The Best Part of the Season

by Capt. Jake Davis

When the month of March arrives it’s the start of the best part of the season! March bring so many different presentations for the average fisherman to be successful. Here are a couple of things to watch for.

Let’s take a short look at weather and its effect on how the fish respond. Nothing changes the bite more than a few degrees of water temperature increase or a cold front in the early springtime. This year, with all the constant up and down weather change, this has been extremely evident. The increase in water temperature effect is easily noticed during the change of real cold water like in the 40’s moving to the 50’s, but it also is extremely obvious in the change of 55 degree water to 57 degree water. A small change in your tactics can make or break a day on the lake.  The key is knowing when to move to the shallow water with the slight changes in water temperature.

The first thing that is important is the type of day. Is it sunny or cloudy? There is no question the sun warms the water temperature from the early part of the day to the mid and later part. This is your sign to start hunting warmer water to find a bite. The bass will turn on just like a light bulb when we see this sunny weather make slight changes in water temperature. Most times the movement is very near the deep water, so look for main river points, then the bays around close to deep water to find the first temperature change. Bass migrate back and forth several times throughout a given 24 hour period, thus main river points are exceptional places to start. Mud lines almost always show water temperature increases. Fishing the edge of the mud lines can be critical as the fish will hang on the mud line next to the increased water temperature area.

As we move into spring, the bass migrate from their winter haunts to the spawning areas like clockwork. The key is to understand the lake you’re fishing on so you can fish the migration (pre-spawn areas). Look for likely spawning areas, then adjust to transition areas; the main river points, road beds in this area and grass or stumps along the way. If the lake is shallow, then migration is probably done through grass points, stump fields and just about any kind of hard bottom or hard bottom structure. If the lake is deep, then your paths are more likely to be deep dropping points and, many times, boat houses near dropping creeks are the paths you’re looking for. No matter what lake you’re on, the rocky areas warm first and the migration path normally starts near the rocky areas.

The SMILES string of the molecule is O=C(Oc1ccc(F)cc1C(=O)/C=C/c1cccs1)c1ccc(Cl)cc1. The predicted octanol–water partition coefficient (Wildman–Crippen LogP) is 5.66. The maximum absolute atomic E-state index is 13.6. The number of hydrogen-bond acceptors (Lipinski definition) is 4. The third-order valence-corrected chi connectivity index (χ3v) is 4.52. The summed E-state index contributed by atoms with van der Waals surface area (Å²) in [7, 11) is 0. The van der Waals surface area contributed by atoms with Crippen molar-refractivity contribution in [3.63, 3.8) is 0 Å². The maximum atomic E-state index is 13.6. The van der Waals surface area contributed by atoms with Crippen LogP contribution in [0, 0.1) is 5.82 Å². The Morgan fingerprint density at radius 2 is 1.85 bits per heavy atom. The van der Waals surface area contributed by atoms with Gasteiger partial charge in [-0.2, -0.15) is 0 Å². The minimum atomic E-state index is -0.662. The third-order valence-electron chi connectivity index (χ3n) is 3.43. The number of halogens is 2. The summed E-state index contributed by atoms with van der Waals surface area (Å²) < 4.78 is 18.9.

If you like fishing fast moving baits, rattle baits, square bill crankbaits or burning swimbaits over grass beds can be extremely successful. Any fast moving presentation can catch you a big sack of fish in a short day on the water. As the month of March goes on, burning big spinnerbaits normally proves to be an ideal time to do it. Anglers should never pass up boat docks on the bright sunny days, especially the docks where the creeks front end the spawning grounds. I also really like a football head jig because the bass always stage and move as water temperature increases, allowing you to slowly move or drag that football head on the bottom as they slowly migrate with increased water temperature.

Capt. Jake Davis is a USCG Licensed Professional Fishing Guide on Guntersville, Tims Ford and Normandy lakes; to reserve your “Day on the Lake,” visit or call/email 615.613.2382